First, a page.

Public Policy, Made To Fit People: Article Analysis

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In the New York Times article from 2013 titled Public Policy, Made to Fit People, Richard H. Thaler addresses the issues surrounding education and the vocabulary gap between children of middle-class and above families, versus that of poor families. In this article, Thaler claims that at the early age of three years old, children who come from middle class families have roughly double the vocabulary span of their poor counterparts.
Thaler actually does an excellent job of approaching this subject from a broad context. He does this by citing sources which come from a variety of different fields, which helps bolster his arguments. For example, Thaler says “Until recently, this word gap has been hard to address. One promising new approach is being
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(Think of it as a box score for those interactions.) Providence, R.I., has won a $5 million grant from the Bloomberg Philanthropies for a Providence Talks program to use these kinds of techniques to improve school readiness for low-income children.” (2013). Due to the variety of sources and disciplines Thaler cites in his article, it’s clear that he doesn’t suffer from tunnel vision on this subject. While Thaler presents concern for impoverished youth, he still manages to demonstrate his ability to think outside the box, and look at the issue from multiple perspectives. In addition, Thaler uses these perspectives to offer creative solutions to this issue. Granted, he did not pioneer these solutions. However, he presented them nonetheless.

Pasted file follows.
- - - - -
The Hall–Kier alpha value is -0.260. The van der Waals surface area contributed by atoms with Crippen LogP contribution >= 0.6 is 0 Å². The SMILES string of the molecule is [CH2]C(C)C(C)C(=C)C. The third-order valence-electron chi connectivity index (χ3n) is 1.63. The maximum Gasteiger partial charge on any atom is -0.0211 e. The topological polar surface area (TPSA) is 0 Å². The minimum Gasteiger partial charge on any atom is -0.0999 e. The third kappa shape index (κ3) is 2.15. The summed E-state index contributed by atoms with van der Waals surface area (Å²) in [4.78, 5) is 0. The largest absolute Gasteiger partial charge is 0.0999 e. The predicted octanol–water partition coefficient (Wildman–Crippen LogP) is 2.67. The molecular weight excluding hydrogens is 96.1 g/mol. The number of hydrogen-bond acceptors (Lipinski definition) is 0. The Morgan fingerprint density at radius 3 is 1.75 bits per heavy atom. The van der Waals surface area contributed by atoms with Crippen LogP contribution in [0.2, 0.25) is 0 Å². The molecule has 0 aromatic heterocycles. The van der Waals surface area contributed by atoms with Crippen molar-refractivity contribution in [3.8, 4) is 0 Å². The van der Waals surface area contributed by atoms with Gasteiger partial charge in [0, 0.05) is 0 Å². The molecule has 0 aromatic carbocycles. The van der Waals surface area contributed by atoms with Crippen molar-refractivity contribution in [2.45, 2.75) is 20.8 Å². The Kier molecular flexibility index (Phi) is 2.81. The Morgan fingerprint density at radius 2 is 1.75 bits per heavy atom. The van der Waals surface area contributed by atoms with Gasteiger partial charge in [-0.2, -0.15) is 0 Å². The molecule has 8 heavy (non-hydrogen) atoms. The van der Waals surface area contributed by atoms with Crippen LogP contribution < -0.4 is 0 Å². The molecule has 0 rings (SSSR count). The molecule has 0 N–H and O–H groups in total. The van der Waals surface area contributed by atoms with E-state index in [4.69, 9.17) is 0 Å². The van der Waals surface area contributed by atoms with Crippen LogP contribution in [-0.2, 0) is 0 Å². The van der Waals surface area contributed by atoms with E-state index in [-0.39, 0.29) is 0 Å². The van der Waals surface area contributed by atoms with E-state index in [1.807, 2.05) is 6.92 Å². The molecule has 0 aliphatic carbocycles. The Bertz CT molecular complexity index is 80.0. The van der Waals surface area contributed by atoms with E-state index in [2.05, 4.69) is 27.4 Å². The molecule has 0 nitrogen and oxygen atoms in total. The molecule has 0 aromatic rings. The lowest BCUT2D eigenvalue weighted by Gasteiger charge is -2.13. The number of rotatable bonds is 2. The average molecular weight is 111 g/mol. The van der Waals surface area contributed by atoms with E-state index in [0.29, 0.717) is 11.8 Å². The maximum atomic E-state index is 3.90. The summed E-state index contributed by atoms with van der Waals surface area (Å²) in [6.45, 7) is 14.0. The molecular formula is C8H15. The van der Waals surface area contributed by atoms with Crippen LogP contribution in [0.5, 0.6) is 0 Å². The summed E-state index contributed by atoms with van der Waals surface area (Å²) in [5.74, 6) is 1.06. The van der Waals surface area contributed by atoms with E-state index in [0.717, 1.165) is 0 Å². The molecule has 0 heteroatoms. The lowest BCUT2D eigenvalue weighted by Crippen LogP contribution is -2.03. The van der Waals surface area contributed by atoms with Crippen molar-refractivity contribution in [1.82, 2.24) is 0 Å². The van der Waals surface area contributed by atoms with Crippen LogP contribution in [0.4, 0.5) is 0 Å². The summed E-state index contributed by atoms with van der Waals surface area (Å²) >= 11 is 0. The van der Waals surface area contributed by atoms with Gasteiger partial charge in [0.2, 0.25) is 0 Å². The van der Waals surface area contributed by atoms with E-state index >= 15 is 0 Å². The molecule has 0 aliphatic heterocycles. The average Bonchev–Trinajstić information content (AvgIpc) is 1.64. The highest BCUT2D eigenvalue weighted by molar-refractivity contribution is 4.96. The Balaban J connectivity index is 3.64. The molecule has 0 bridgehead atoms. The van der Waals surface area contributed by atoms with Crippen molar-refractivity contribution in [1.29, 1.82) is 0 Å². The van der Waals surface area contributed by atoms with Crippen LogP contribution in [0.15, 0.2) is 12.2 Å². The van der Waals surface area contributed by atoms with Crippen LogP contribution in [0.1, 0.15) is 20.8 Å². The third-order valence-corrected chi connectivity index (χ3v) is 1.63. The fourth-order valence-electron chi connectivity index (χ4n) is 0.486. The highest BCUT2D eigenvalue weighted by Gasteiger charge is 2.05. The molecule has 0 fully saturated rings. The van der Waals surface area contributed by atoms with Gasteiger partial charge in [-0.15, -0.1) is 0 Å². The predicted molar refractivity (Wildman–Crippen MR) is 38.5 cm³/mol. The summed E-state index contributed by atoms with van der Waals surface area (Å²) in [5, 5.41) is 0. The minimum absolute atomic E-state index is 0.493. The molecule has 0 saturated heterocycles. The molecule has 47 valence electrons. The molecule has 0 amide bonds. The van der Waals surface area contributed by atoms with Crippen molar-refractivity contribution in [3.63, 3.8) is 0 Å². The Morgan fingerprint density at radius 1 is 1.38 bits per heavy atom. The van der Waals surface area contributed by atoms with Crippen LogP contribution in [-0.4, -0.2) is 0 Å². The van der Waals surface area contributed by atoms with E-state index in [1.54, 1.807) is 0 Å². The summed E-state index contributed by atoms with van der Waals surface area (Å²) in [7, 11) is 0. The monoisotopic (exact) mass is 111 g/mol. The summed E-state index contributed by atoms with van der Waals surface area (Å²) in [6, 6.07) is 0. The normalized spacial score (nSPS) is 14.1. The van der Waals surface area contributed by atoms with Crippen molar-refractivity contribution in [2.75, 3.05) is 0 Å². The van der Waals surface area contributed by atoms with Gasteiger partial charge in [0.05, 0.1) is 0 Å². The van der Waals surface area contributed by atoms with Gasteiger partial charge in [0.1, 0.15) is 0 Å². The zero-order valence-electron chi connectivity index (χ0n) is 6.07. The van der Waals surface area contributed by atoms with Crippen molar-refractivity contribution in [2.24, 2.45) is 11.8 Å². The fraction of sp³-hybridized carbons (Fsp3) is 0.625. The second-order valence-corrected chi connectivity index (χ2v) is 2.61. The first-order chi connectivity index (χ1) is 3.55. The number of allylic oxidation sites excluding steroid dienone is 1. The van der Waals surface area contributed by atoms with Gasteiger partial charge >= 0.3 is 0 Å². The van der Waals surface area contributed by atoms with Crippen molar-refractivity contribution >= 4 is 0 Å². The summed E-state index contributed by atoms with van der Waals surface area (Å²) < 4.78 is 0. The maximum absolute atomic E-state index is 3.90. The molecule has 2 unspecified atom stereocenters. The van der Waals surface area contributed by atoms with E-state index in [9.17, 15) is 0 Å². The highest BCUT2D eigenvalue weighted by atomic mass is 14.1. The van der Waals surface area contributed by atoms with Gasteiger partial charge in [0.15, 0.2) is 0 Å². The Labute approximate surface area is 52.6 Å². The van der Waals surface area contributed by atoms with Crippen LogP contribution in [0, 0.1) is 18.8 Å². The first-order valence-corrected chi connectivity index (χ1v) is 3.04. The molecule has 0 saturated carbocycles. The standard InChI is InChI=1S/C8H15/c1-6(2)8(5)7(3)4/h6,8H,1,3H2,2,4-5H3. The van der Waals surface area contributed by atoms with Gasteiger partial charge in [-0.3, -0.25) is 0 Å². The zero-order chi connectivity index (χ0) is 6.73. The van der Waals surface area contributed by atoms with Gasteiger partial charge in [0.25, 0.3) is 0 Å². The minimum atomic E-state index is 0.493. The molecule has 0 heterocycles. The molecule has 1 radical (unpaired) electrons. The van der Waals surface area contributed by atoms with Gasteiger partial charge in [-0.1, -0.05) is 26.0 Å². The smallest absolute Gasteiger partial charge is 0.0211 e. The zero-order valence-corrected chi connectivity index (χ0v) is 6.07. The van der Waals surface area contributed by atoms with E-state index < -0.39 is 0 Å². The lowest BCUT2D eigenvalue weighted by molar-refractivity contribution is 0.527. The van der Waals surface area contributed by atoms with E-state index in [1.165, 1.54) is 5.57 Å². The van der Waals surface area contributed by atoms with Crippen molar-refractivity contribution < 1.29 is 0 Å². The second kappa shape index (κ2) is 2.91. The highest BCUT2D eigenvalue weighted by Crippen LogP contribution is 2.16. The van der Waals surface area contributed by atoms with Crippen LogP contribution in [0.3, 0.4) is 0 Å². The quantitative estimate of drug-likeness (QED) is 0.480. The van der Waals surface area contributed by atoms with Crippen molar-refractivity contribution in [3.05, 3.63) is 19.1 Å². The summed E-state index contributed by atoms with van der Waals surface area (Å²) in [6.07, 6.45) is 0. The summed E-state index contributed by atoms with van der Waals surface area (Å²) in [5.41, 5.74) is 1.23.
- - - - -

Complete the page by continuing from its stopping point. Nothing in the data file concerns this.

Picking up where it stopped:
Thaler does an excellent job of addressing this issue in a comprehensive manner. His article is well-organized, and does a good job of presenting his viewpoint in the beginning, while offering the viewpoints and solutions of others throughout his article. While Thaler did a good job of presenting multiple perspectives, an interdisciplinary approach could improve Thaler’s article by allowing him to present multiple viewpoints of his own, rather than relying on outside sources to bring variety to his
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